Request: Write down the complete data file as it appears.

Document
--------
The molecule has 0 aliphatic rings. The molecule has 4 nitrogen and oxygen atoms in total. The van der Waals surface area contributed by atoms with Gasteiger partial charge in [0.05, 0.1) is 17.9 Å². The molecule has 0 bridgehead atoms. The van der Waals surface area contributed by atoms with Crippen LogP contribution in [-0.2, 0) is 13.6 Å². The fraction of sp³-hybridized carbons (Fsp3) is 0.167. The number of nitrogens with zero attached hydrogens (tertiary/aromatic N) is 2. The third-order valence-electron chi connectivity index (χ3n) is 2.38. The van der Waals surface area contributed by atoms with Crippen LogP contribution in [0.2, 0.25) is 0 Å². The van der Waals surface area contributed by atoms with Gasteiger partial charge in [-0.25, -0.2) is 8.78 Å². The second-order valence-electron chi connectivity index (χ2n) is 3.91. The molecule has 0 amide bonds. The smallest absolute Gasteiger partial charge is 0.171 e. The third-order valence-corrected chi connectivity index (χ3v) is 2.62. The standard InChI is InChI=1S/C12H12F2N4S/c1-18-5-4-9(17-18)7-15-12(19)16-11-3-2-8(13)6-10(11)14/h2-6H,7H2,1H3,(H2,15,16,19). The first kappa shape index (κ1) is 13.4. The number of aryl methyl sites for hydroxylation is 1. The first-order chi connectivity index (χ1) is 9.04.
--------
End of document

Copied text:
The molecule has 0 aliphatic rings. The molecule has 4 nitrogen and oxygen atoms in total. The van der Waals surface area contributed by atoms with Gasteiger partial charge in [0.05, 0.1) is 17.9 Å². The molecule has 0 bridgehead atoms. The van der Waals surface area contributed by atoms with Crippen LogP contribution in [-0.2, 0) is 13.6 Å². The fraction of sp³-hybridized carbons (Fsp3) is 0.167. The number of nitrogens with zero attached hydrogens (tertiary/aromatic N) is 2. The third-order valence-electron chi connectivity index (χ3n) is 2.38. The van der Waals surface area contributed by atoms with Crippen LogP contribution in [0.2, 0.25) is 0 Å². The van der Waals surface area contributed by atoms with Gasteiger partial charge in [-0.25, -0.2) is 8.78 Å². The second-order valence-electron chi connectivity index (χ2n) is 3.91. The molecule has 0 amide bonds. The smallest absolute Gasteiger partial charge is 0.171 e. The third-order valence-corrected chi connectivity index (χ3v) is 2.62. The standard InChI is InChI=1S/C12H12F2N4S/c1-18-5-4-9(17-18)7-15-12(19)16-11-3-2-8(13)6-10(11)14/h2-6H,7H2,1H3,(H2,15,16,19). The first kappa shape index (κ1) is 13.4. The number of aryl methyl sites for hydroxylation is 1. The first-order chi connectivity index (χ1) is 9.04.